Tax agencies around the world keep applying pressure on bitcoin and crypto companies to make their operations transparent to them. The latest example comes from Israel, where a local exchange with over 50,000 clients has been convinced to report its bigger traders to the national tax authority.
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Bits of Gold to Report to Tax Authority
Tel Aviv based cryptocurrency exchange Bits of Gold has agreed to report on its ‘heavy’ users to the Israel Tax Authority, according to media reports from the country. The company will pass on information to the tax authority on anyone who traders a total of $50,000 or more over a twelve-month period. It agreed to this after the authority carried out an onsite inspection of its operations at the exchange’s offices, targeting information on its bigger clients.
Exchanges operating in the country already have to report big trades to the Israel Money Laundering and Terror Financing Prohibition Authority, but that information doesn’t get to the tax authority easily as there are laws in place to prevent this to protect citizens’ privacy. Moreover, the Israel Tax Authority does not have the legal right to compel companies to report on their clients without their agreement and court precedents back this up, according to local newspaper Calcalist.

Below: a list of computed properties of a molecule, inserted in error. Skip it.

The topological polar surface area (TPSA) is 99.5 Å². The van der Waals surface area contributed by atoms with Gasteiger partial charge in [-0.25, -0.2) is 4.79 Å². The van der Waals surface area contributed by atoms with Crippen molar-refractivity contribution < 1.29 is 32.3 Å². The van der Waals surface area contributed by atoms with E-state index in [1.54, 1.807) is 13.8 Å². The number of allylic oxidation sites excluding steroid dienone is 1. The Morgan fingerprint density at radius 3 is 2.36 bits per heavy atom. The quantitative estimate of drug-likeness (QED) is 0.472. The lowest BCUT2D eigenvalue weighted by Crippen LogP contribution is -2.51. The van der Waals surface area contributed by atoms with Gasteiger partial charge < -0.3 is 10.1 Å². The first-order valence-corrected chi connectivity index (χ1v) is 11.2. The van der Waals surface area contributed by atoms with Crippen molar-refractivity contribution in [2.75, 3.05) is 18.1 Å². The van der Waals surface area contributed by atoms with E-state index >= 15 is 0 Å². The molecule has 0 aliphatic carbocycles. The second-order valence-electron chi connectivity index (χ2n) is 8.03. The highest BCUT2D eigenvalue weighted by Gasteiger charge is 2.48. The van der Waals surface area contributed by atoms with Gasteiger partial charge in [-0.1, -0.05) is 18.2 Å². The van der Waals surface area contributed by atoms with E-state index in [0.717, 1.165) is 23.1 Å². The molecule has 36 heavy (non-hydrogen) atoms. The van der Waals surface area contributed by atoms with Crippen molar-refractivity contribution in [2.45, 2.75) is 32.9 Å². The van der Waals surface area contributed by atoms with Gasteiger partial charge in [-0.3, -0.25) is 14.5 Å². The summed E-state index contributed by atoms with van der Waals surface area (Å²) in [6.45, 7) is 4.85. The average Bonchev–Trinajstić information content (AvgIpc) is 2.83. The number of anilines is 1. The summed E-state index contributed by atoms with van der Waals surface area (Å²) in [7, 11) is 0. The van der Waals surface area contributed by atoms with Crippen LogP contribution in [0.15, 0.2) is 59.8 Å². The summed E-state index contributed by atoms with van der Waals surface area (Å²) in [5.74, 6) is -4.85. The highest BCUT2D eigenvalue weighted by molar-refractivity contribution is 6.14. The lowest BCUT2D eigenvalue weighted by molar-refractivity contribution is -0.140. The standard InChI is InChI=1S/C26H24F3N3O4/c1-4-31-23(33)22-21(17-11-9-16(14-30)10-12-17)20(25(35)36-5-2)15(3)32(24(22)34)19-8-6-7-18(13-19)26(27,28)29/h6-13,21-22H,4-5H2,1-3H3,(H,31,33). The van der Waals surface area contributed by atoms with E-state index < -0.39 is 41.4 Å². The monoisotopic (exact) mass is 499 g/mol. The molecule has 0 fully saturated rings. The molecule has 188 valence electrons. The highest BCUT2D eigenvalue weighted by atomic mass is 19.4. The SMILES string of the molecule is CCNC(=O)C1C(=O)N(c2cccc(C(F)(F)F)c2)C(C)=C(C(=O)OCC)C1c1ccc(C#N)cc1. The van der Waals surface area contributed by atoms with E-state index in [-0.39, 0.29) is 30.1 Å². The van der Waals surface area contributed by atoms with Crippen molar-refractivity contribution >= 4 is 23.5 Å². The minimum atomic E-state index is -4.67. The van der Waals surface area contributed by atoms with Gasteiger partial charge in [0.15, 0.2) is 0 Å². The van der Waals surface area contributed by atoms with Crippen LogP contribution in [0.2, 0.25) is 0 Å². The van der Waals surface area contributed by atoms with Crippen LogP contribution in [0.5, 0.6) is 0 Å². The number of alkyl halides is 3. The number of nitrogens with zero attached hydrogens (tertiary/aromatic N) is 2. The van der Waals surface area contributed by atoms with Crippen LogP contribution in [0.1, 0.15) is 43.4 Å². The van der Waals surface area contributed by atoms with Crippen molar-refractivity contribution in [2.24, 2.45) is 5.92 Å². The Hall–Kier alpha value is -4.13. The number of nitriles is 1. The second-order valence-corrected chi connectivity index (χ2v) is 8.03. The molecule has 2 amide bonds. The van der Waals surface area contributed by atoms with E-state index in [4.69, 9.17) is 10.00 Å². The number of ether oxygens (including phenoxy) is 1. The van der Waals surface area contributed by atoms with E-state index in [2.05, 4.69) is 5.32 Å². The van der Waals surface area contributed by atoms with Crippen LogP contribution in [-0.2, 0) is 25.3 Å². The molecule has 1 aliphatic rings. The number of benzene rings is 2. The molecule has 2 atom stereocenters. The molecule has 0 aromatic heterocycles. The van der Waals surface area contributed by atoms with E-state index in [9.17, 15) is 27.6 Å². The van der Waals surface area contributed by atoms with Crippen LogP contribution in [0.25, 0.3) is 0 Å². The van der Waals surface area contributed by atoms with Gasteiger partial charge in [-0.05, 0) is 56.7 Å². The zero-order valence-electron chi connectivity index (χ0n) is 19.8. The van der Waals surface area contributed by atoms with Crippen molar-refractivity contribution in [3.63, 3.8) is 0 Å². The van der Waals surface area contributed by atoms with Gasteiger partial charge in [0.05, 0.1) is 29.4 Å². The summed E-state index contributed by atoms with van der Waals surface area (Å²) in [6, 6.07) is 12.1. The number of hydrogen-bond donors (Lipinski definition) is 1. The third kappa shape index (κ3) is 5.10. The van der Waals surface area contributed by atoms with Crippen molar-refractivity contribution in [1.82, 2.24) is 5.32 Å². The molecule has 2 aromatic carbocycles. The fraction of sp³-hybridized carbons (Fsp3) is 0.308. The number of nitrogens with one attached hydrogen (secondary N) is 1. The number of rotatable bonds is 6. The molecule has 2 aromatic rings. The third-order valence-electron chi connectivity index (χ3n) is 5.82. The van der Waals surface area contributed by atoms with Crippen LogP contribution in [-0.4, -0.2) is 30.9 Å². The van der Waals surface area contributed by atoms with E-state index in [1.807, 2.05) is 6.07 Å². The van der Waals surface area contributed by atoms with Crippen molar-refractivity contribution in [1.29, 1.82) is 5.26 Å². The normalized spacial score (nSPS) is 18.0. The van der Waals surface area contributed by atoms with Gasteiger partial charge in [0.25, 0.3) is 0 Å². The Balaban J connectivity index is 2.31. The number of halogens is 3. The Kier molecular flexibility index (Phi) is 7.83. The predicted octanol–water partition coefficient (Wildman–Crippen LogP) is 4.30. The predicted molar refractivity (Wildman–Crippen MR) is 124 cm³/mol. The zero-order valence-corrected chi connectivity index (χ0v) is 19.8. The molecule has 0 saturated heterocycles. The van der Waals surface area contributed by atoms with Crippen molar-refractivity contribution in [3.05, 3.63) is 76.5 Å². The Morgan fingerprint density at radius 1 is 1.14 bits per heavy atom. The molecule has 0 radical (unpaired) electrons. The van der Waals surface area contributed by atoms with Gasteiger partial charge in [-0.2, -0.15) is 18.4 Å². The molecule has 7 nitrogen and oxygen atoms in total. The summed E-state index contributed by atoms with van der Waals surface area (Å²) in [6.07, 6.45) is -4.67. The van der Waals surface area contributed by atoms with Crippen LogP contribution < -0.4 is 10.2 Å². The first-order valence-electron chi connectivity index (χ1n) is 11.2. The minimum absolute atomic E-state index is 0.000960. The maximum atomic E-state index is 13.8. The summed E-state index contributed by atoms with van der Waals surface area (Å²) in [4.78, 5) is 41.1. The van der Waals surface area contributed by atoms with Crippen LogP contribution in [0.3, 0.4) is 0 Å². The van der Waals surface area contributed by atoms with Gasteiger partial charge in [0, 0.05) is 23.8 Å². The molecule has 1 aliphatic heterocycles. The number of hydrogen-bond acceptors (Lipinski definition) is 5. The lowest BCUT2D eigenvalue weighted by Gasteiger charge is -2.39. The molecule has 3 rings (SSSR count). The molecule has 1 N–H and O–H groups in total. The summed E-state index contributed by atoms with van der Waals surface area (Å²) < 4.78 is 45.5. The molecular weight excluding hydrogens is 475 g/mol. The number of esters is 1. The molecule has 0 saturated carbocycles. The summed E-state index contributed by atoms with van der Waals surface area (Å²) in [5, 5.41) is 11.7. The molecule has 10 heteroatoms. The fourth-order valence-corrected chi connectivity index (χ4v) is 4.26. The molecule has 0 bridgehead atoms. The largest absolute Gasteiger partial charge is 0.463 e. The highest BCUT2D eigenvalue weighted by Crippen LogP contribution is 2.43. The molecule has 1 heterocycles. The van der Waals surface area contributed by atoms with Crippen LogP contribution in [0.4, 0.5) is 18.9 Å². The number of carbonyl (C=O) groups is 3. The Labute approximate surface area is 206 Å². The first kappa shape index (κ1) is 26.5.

Putting the Squeeze on More Investors
Furthermore, according to the reports, this agreement with Bits of Gold is a sign of things to come as the Israeli tax authority now plans to approach more local companies and exchanges trying to reach similar arrangements. And this is just the latest initiative by the Israel Tax Authority in the crypto field.
Back in May it was reported that regional branches have sent out letters to those they suspect are trading bitcoin, demanding that the recipients divulge all of their involvement in the cryptocurrency market including all past transaction history and current holdings. People were being asked to list all exchange accounts and wallets they ever had and report their trade earnings. Additionally, the agency demands that people will reveal if they are engaged in mining.
Should crypto exchanges agree to report on their clients if they are not compelled by law? Share your thoughts in the comments section below.
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